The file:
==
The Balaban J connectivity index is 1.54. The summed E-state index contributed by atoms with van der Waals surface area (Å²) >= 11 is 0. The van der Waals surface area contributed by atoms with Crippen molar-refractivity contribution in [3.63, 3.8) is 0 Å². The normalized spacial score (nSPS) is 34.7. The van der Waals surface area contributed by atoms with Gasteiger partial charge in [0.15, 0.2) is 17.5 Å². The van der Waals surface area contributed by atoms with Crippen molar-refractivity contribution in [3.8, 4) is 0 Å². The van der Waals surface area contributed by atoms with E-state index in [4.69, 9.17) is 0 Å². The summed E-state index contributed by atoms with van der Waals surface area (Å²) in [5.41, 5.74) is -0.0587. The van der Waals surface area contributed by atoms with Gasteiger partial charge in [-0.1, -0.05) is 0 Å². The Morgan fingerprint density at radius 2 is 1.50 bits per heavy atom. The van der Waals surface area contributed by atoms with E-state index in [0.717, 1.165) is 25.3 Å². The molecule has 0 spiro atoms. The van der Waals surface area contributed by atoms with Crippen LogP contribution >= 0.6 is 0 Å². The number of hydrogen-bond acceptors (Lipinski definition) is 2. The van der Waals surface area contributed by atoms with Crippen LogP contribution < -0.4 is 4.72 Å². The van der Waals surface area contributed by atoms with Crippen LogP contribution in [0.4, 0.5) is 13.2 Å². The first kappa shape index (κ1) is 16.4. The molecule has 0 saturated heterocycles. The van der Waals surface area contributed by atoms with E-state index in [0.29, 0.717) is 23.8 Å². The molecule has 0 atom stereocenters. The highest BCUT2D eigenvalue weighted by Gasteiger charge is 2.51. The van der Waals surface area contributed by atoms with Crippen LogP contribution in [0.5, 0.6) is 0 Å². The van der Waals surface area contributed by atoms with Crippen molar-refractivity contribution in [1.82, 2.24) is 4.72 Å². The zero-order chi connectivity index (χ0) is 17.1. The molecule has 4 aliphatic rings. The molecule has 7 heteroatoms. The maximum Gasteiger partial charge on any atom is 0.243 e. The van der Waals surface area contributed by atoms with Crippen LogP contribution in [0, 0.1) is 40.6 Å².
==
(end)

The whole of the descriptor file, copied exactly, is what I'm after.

The Balaban J connectivity index is 1.54. The summed E-state index contributed by atoms with van der Waals surface area (Å²) >= 11 is 0. The van der Waals surface area contributed by atoms with Crippen molar-refractivity contribution in [3.63, 3.8) is 0 Å². The normalized spacial score (nSPS) is 34.7. The van der Waals surface area contributed by atoms with Gasteiger partial charge in [0.15, 0.2) is 17.5 Å². The van der Waals surface area contributed by atoms with Crippen molar-refractivity contribution in [3.8, 4) is 0 Å². The van der Waals surface area contributed by atoms with E-state index in [4.69, 9.17) is 0 Å². The summed E-state index contributed by atoms with van der Waals surface area (Å²) in [5.41, 5.74) is -0.0587. The van der Waals surface area contributed by atoms with Gasteiger partial charge in [-0.1, -0.05) is 0 Å². The Morgan fingerprint density at radius 2 is 1.50 bits per heavy atom. The van der Waals surface area contributed by atoms with E-state index in [0.717, 1.165) is 25.3 Å². The molecule has 0 spiro atoms. The van der Waals surface area contributed by atoms with Crippen LogP contribution >= 0.6 is 0 Å². The number of hydrogen-bond acceptors (Lipinski definition) is 2. The van der Waals surface area contributed by atoms with Crippen LogP contribution < -0.4 is 4.72 Å². The van der Waals surface area contributed by atoms with Crippen LogP contribution in [0.4, 0.5) is 13.2 Å². The first kappa shape index (κ1) is 16.4. The molecule has 0 saturated heterocycles. The van der Waals surface area contributed by atoms with E-state index in [0.29, 0.717) is 23.8 Å². The molecule has 0 atom stereocenters. The highest BCUT2D eigenvalue weighted by Gasteiger charge is 2.51. The van der Waals surface area contributed by atoms with Crippen LogP contribution in [0.5, 0.6) is 0 Å². The van der Waals surface area contributed by atoms with Crippen molar-refractivity contribution in [1.82, 2.24) is 4.72 Å². The zero-order chi connectivity index (χ0) is 17.1. The molecule has 4 aliphatic rings. The molecule has 7 heteroatoms. The maximum Gasteiger partial charge on any atom is 0.243 e. The van der Waals surface area contributed by atoms with Crippen LogP contribution in [0, 0.1) is 40.6 Å².